The accountability system focused on school responsibility for student achievement, as in No Child Left Behind, demonstrates the components of educational accountability systems. The desired goal is improved student achievement. It is measured in terms of increases in the reading and math performance of groups of students. Measurement occurs through the administration of state assessments of reading and mathematics (such as compliance with legal requirements, improved performance), and ways to measure progress toward the goal (such as indicators of meeting legal requirements; indicators of performance). The criteria for determining when the measures show that the goal has or has not been met are defined in terms of benchmarks toward an ultimate target for performance, with specific rules for how the performance is aggregated and counted. The consequences for not meeting the goal include requiring schools that do not meet benchmarks to offer students the opportunity to attend a school that did meet benchmarks, requiring schools that did not meet benchmarks to provide additional educational services to students, and eventually closing schools that do not meet benchmarks for a certain number of years in a row.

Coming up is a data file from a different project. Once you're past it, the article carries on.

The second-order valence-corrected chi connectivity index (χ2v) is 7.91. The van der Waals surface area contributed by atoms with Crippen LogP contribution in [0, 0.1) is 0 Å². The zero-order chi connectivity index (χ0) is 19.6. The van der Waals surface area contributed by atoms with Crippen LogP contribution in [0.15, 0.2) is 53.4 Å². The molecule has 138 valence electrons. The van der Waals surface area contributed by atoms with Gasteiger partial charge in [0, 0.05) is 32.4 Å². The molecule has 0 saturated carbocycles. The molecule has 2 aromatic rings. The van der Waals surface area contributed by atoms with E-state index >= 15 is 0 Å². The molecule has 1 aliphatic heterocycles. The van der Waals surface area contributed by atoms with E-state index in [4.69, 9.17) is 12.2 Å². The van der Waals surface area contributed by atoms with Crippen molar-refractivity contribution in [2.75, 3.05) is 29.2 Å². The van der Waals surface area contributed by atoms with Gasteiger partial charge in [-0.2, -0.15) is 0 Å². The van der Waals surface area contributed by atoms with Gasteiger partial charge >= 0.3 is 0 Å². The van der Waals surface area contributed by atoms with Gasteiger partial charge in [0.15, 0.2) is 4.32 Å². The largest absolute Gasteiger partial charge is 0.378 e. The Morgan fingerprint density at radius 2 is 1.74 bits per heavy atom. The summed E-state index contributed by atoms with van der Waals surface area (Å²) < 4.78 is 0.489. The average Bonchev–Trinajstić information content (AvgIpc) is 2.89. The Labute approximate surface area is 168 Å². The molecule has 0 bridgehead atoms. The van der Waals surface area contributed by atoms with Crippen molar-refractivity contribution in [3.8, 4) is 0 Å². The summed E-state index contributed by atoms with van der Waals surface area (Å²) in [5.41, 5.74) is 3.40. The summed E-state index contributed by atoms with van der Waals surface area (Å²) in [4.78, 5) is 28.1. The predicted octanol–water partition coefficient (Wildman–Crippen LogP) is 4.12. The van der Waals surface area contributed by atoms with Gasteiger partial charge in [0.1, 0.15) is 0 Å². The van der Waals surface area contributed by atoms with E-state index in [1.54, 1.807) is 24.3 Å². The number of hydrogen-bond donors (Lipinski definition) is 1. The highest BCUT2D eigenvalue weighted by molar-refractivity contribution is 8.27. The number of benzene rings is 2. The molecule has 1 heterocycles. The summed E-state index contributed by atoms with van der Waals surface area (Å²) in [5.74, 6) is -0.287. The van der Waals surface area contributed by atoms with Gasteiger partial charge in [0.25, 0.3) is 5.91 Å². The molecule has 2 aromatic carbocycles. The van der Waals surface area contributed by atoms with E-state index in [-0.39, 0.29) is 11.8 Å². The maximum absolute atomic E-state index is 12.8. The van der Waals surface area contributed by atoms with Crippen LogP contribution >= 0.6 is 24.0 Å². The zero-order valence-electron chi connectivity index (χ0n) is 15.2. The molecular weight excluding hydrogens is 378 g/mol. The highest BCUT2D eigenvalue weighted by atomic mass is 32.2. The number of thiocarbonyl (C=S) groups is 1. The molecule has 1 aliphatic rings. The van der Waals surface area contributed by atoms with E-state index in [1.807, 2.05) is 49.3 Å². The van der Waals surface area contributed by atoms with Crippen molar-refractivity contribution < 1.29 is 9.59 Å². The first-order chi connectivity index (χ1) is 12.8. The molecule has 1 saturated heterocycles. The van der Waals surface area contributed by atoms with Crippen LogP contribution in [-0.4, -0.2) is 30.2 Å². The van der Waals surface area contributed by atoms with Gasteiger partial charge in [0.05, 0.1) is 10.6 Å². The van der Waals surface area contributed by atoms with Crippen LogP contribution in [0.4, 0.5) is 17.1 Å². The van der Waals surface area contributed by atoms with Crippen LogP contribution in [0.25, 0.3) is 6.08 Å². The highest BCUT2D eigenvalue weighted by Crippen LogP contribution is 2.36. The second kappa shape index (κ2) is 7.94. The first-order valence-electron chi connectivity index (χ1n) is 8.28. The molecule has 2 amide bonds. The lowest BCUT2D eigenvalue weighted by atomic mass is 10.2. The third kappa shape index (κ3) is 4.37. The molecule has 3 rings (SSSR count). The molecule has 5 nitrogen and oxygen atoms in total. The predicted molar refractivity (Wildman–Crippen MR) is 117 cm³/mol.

Accountability for the process of education is a common form of educational accountability. Schools are required to meet accreditation criteria. Special education programs must demonstrate that they have provided services and maintained Individualized Education Programs (IEPs) in a manner consistent with the law. The desired goal of educational accountability focused on process is to improve the process that is targeted. Special education IEPs are an example of a process targeted for accountability. Meeting the process requirements means demonstrating compliance with a number of requirements in the law and in regulations for IEPs. Measurement occurs through the completion of a checklist, for example, that identifies the requirements (such as providing notice within a certain period of time, having specific signatures on the IEP document, and so on). The criteria for determining when the measures show that the goal has or has not been met are defined in terms of numbers of elements that must be checked. The consequences for not meeting the goal generally include a letter identifying the problems in the process. In some cases, repeated failure to meet the criteria results in penalties, such as reduction of funding, to the educational system.